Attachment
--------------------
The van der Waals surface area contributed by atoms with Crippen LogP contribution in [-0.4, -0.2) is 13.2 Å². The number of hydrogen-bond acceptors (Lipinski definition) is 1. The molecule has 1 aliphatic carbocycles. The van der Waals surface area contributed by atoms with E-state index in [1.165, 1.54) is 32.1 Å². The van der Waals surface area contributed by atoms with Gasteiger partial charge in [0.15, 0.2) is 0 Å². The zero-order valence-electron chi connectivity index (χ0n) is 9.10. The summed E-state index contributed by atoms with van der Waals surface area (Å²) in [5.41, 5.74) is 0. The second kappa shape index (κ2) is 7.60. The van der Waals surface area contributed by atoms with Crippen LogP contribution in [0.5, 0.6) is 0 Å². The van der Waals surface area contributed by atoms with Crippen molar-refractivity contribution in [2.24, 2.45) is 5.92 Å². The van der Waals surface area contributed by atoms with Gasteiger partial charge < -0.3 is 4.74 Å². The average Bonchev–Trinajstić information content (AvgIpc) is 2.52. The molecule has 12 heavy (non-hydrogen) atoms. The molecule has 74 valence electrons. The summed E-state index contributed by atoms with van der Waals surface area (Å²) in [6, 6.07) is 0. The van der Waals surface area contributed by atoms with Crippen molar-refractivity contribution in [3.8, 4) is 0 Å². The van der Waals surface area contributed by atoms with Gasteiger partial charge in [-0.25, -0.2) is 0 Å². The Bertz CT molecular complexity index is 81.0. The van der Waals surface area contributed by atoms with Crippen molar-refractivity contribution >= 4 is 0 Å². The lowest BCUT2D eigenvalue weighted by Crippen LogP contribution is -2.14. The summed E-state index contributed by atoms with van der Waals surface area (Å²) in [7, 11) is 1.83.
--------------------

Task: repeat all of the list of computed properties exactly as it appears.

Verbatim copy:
The van der Waals surface area contributed by atoms with Crippen LogP contribution in [-0.4, -0.2) is 13.2 Å². The number of hydrogen-bond acceptors (Lipinski definition) is 1. The molecule has 1 aliphatic carbocycles. The van der Waals surface area contributed by atoms with E-state index in [1.165, 1.54) is 32.1 Å². The van der Waals surface area contributed by atoms with Gasteiger partial charge in [0.15, 0.2) is 0 Å². The zero-order valence-electron chi connectivity index (χ0n) is 9.10. The summed E-state index contributed by atoms with van der Waals surface area (Å²) in [5.41, 5.74) is 0. The second kappa shape index (κ2) is 7.60. The van der Waals surface area contributed by atoms with Crippen LogP contribution in [0.5, 0.6) is 0 Å². The van der Waals surface area contributed by atoms with Crippen molar-refractivity contribution in [2.24, 2.45) is 5.92 Å². The van der Waals surface area contributed by atoms with Gasteiger partial charge < -0.3 is 4.74 Å². The average Bonchev–Trinajstić information content (AvgIpc) is 2.52. The molecule has 12 heavy (non-hydrogen) atoms. The molecule has 74 valence electrons. The summed E-state index contributed by atoms with van der Waals surface area (Å²) in [6, 6.07) is 0. The van der Waals surface area contributed by atoms with Crippen molar-refractivity contribution in [3.8, 4) is 0 Å². The van der Waals surface area contributed by atoms with Gasteiger partial charge in [-0.25, -0.2) is 0 Å². The Bertz CT molecular complexity index is 81.0. The van der Waals surface area contributed by atoms with Crippen molar-refractivity contribution >= 4 is 0 Å². The lowest BCUT2D eigenvalue weighted by Crippen LogP contribution is -2.14. The summed E-state index contributed by atoms with van der Waals surface area (Å²) in [7, 11) is 1.83.